20. Brother Bob

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    First of all, why are you condemning others for adding words and you just did.
    Also, to repent from dead works. What do you think "dead works" is, if not sin. That which is not of faith is "SIN".


    Psa 34:18The LORD [is] nigh unto them that are of a broken heart; and saveth such as be of a contrite spirit.

    What do you think a "broken" heart is? What is a contrite spirit?

    contrite : feeling or showing sorrow and remorse for a sin or shortcoming <a contrite criminal> <a contrite apology> <contrite sighs>

    Psa 38:18For I will declare mine iniquity; I will be sorry for my sin.

    2Cr 7:8For though I made you sorry with a letter, I do not repent, though I did repent: for I perceive that the same epistle hath made you sorry, though [it were] but for a season.


    2Cr 7:9Now I rejoice, not that ye were made sorry, but that ye sorrowed to repentance: for ye were made sorry after a godly manner, that ye might receive damage by us in nothing.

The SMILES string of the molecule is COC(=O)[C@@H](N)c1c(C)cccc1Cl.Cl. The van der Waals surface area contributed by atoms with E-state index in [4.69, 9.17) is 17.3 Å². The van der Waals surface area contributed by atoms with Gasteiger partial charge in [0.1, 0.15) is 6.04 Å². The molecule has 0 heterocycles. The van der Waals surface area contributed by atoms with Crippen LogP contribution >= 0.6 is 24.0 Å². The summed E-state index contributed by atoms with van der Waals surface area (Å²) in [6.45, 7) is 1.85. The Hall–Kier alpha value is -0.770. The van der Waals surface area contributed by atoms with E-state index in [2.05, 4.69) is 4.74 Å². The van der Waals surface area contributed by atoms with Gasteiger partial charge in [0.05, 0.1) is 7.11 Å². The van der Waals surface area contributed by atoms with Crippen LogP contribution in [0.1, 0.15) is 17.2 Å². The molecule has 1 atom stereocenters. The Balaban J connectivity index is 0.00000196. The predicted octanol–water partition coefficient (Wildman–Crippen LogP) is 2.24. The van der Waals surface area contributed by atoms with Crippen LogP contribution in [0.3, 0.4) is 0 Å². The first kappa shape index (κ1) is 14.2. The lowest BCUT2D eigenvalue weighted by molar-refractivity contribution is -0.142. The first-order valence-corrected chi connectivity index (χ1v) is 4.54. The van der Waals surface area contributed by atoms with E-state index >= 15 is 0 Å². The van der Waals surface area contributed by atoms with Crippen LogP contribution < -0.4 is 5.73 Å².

I was deeply sorry over my sins when I turned to the Lord.


    You talk like "being sorry for your sins against God" is wrong. Why would you not not rather see a sinner become sorry against God, than to see a sinner, who is not sorry one bit, that he had sinned against God. Why have you set off on a mission, to try to convince people, you do not have to ever be "sorry" over sinning. I think you have a problem Ed, and I can't figure why you are so set on a person not being sorry over sinning.


    BBob,
     
    #20 Brother Bob, Nov 4, 2007